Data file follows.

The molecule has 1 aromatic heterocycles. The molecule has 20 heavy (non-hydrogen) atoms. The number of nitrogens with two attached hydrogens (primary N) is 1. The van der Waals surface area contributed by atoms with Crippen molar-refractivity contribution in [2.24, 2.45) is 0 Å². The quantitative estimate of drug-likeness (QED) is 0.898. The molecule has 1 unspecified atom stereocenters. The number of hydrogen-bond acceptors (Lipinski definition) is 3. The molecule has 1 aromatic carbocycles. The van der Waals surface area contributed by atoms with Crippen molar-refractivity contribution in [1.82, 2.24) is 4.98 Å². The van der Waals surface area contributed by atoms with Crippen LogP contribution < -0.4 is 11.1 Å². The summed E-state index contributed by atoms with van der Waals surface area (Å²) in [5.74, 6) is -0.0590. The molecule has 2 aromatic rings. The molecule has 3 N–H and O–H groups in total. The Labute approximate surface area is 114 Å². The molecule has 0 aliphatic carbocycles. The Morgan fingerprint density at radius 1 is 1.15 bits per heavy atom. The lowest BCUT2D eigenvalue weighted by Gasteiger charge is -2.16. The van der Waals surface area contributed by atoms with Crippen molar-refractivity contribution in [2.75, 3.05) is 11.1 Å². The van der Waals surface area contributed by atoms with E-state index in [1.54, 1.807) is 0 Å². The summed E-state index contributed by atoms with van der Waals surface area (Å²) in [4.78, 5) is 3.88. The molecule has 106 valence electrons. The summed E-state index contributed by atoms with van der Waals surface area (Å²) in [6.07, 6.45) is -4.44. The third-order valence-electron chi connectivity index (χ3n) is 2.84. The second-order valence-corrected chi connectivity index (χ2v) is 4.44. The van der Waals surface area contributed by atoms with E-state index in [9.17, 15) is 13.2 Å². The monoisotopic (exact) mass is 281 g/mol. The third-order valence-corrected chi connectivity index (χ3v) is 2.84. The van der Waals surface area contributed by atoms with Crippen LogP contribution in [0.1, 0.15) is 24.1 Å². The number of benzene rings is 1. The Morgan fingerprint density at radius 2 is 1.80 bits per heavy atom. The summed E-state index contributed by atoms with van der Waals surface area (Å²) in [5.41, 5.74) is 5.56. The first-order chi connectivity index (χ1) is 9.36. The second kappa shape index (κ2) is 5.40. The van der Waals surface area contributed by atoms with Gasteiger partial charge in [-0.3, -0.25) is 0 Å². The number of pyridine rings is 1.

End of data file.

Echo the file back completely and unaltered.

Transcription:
The molecule has 1 aromatic heterocycles. The molecule has 20 heavy (non-hydrogen) atoms. The number of nitrogens with two attached hydrogens (primary N) is 1. The van der Waals surface area contributed by atoms with Crippen molar-refractivity contribution in [2.24, 2.45) is 0 Å². The quantitative estimate of drug-likeness (QED) is 0.898. The molecule has 1 unspecified atom stereocenters. The number of hydrogen-bond acceptors (Lipinski definition) is 3. The molecule has 1 aromatic carbocycles. The van der Waals surface area contributed by atoms with Crippen molar-refractivity contribution in [1.82, 2.24) is 4.98 Å². The van der Waals surface area contributed by atoms with Crippen LogP contribution < -0.4 is 11.1 Å². The summed E-state index contributed by atoms with van der Waals surface area (Å²) in [5.74, 6) is -0.0590. The molecule has 2 aromatic rings. The molecule has 3 N–H and O–H groups in total. The Labute approximate surface area is 114 Å². The molecule has 0 aliphatic carbocycles. The Morgan fingerprint density at radius 1 is 1.15 bits per heavy atom. The lowest BCUT2D eigenvalue weighted by Gasteiger charge is -2.16. The van der Waals surface area contributed by atoms with Crippen molar-refractivity contribution in [2.75, 3.05) is 11.1 Å². The van der Waals surface area contributed by atoms with E-state index in [1.54, 1.807) is 0 Å². The summed E-state index contributed by atoms with van der Waals surface area (Å²) in [4.78, 5) is 3.88. The molecule has 106 valence electrons. The summed E-state index contributed by atoms with van der Waals surface area (Å²) in [6.07, 6.45) is -4.44. The third-order valence-electron chi connectivity index (χ3n) is 2.84. The second-order valence-corrected chi connectivity index (χ2v) is 4.44. The van der Waals surface area contributed by atoms with E-state index in [9.17, 15) is 13.2 Å². The monoisotopic (exact) mass is 281 g/mol. The third-order valence-corrected chi connectivity index (χ3v) is 2.84. The van der Waals surface area contributed by atoms with Crippen LogP contribution in [0.1, 0.15) is 24.1 Å². The number of benzene rings is 1. The Morgan fingerprint density at radius 2 is 1.80 bits per heavy atom. The summed E-state index contributed by atoms with van der Waals surface area (Å²) in [5.41, 5.74) is 5.56. The first-order chi connectivity index (χ1) is 9.36. The second kappa shape index (κ2) is 5.40. The van der Waals surface area contributed by atoms with Gasteiger partial charge in [-0.3, -0.25) is 0 Å². The number of pyridine rings is 1.